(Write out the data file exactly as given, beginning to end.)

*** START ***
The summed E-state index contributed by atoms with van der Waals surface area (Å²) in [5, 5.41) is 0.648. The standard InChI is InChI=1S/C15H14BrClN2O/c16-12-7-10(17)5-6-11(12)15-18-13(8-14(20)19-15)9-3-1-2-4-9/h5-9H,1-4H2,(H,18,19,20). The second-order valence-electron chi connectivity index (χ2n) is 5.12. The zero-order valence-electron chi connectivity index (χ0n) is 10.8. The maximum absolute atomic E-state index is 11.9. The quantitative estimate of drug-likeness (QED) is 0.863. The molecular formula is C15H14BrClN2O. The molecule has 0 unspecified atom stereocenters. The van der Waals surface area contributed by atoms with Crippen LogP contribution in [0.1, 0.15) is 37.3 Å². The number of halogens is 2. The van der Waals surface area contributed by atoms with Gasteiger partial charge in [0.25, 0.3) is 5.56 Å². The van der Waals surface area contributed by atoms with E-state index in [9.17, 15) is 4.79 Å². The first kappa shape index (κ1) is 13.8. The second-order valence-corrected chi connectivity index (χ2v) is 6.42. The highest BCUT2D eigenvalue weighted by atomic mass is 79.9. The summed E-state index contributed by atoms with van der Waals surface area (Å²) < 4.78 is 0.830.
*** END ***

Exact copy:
The summed E-state index contributed by atoms with van der Waals surface area (Å²) in [5, 5.41) is 0.648. The standard InChI is InChI=1S/C15H14BrClN2O/c16-12-7-10(17)5-6-11(12)15-18-13(8-14(20)19-15)9-3-1-2-4-9/h5-9H,1-4H2,(H,18,19,20). The second-order valence-electron chi connectivity index (χ2n) is 5.12. The zero-order valence-electron chi connectivity index (χ0n) is 10.8. The maximum absolute atomic E-state index is 11.9. The quantitative estimate of drug-likeness (QED) is 0.863. The molecular formula is C15H14BrClN2O. The molecule has 0 unspecified atom stereocenters. The van der Waals surface area contributed by atoms with Crippen LogP contribution in [0.1, 0.15) is 37.3 Å². The number of halogens is 2. The van der Waals surface area contributed by atoms with Gasteiger partial charge in [0.25, 0.3) is 5.56 Å². The van der Waals surface area contributed by atoms with E-state index in [9.17, 15) is 4.79 Å². The first kappa shape index (κ1) is 13.8. The second-order valence-corrected chi connectivity index (χ2v) is 6.42. The highest BCUT2D eigenvalue weighted by atomic mass is 79.9. The summed E-state index contributed by atoms with van der Waals surface area (Å²) < 4.78 is 0.830.